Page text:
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Last Updated: Sunday, 25 April, 2004, 17:18 GMT 18:18 UK
Da Vinci 'car' is brought to life
By Frances Kennedy
BBC correspondent in Rome

Journalists study the model of the car at Florence's Science Museum
The car was built to amuse the court, rather than as a means of transport
Five centuries after his death Italian scientists have finally managed to interpret the design for a car by Leonardo da Vinci and recreate it.

It is considered to be a precursor to the modern automobile.

The design of a self-propelling cart in Leonardo's Atlanticus Codex has always perplexed scholars, partly because the documentation was incomplete.

Now experts in Florence have been able to recreate the car envisaged by the Renaissance master - and make it work.

The carriage is on show in Florence until June.

False interpretation

For more than a century, modern Leonardo scholars have grappled with page 812R of the Atlanticus Codex.

Other pages contained astounding inventions, from a bicycle to a submarine.

A variety of models were built, based on da Vinci's wooden cart, but no one was ever able to make them work, because of an error of interpretation.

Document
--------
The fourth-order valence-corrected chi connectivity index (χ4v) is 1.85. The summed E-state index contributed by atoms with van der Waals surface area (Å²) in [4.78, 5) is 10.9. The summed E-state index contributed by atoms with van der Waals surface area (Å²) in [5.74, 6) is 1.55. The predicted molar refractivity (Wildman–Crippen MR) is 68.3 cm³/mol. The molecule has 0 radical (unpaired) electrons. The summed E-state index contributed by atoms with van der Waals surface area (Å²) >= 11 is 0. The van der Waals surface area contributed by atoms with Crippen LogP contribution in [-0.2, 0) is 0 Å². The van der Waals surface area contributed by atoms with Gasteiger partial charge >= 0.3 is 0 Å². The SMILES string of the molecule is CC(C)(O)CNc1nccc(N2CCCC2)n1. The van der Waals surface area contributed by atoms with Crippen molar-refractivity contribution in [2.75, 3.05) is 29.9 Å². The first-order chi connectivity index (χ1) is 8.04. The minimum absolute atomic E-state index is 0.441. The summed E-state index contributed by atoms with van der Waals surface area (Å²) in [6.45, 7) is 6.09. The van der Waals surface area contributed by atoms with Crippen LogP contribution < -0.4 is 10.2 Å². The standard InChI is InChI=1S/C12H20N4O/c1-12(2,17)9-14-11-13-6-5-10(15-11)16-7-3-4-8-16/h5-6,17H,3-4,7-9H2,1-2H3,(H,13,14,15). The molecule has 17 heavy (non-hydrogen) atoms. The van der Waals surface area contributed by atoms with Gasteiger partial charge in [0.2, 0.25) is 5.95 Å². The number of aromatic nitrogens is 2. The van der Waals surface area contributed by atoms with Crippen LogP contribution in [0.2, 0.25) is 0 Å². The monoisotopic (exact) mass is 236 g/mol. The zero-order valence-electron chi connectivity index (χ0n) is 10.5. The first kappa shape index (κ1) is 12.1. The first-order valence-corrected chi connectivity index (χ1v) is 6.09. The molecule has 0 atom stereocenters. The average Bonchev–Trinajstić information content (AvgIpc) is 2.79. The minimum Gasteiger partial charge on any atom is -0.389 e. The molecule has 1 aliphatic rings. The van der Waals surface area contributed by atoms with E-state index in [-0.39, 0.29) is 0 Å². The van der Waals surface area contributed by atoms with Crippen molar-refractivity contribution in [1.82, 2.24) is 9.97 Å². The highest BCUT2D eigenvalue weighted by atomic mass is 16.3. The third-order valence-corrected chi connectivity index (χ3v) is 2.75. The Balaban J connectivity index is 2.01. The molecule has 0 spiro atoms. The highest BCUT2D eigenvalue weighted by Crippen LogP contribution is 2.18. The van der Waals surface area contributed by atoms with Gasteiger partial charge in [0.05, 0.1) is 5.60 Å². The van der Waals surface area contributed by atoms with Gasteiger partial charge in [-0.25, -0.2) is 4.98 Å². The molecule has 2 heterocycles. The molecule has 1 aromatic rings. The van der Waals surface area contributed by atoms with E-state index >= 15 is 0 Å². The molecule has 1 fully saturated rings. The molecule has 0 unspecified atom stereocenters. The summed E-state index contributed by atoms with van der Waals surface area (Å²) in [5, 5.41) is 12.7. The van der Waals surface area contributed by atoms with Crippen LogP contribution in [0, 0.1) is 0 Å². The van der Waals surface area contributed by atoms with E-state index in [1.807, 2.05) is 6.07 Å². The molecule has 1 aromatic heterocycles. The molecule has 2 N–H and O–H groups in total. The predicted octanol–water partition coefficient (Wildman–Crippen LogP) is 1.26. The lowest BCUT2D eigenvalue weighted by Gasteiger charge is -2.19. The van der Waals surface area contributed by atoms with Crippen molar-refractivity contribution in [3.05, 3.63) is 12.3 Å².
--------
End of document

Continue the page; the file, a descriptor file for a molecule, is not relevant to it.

They all thought that the motor apparatus came from two leaf springs.

The breakthrough came when leading scholar, Carlo Pedretti, had a hunch that the mechanism to propel the cart came from two completely different springs inside drums beneath the wagon.

The leaf springs that the engineers had always focused on were, in fact, a rudimentary steering system.

Dr Pedretti worked for years with an American robotic scientist to create dynamic digital models of Leonardo's car and fine-tune the mechanisms.


The result is a wooden cart one metre (3 feet, 4 inches) long that can move by itself and is on display at the Museum of Science History in Florence.

Dr Pedretti believes the vehicle was probably designed as a moving prop at a courtly renaissance feast, often a showcase for artists and engineers.

Even in such a frivolous setting Leonardo's striving for innovation was unrivalled, leading him tantalisingly close to the idea of a motor vehicle - centuries before it was invented.

The BBC's Brian Barron
"The detailed plans he left... are a reminder for all of us of the true meaning of genius"

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